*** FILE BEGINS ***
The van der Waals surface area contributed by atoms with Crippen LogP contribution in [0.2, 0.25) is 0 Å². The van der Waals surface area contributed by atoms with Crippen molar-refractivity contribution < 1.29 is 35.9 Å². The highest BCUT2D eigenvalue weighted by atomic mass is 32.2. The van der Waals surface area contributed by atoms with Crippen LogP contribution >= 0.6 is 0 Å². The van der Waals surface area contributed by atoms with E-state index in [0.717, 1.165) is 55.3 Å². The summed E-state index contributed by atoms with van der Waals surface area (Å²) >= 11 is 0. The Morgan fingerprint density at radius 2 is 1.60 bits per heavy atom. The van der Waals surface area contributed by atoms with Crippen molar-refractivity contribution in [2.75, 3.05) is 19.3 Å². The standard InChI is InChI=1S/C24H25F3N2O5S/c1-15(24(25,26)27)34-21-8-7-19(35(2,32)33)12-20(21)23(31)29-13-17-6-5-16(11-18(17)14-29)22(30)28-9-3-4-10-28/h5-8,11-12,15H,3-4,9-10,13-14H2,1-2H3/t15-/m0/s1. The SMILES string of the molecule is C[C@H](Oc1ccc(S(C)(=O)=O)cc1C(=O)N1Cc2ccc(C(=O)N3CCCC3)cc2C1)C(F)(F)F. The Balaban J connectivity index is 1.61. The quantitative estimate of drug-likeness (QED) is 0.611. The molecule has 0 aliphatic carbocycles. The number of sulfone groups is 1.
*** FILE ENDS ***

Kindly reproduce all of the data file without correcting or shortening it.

The van der Waals surface area contributed by atoms with Crippen LogP contribution in [0.2, 0.25) is 0 Å². The van der Waals surface area contributed by atoms with Crippen molar-refractivity contribution < 1.29 is 35.9 Å². The highest BCUT2D eigenvalue weighted by atomic mass is 32.2. The van der Waals surface area contributed by atoms with Crippen LogP contribution >= 0.6 is 0 Å². The van der Waals surface area contributed by atoms with E-state index in [0.717, 1.165) is 55.3 Å². The summed E-state index contributed by atoms with van der Waals surface area (Å²) >= 11 is 0. The Morgan fingerprint density at radius 2 is 1.60 bits per heavy atom. The van der Waals surface area contributed by atoms with Crippen molar-refractivity contribution in [2.75, 3.05) is 19.3 Å². The standard InChI is InChI=1S/C24H25F3N2O5S/c1-15(24(25,26)27)34-21-8-7-19(35(2,32)33)12-20(21)23(31)29-13-17-6-5-16(11-18(17)14-29)22(30)28-9-3-4-10-28/h5-8,11-12,15H,3-4,9-10,13-14H2,1-2H3/t15-/m0/s1. The SMILES string of the molecule is C[C@H](Oc1ccc(S(C)(=O)=O)cc1C(=O)N1Cc2ccc(C(=O)N3CCCC3)cc2C1)C(F)(F)F. The Balaban J connectivity index is 1.61. The quantitative estimate of drug-likeness (QED) is 0.611. The molecule has 0 aliphatic carbocycles. The number of sulfone groups is 1.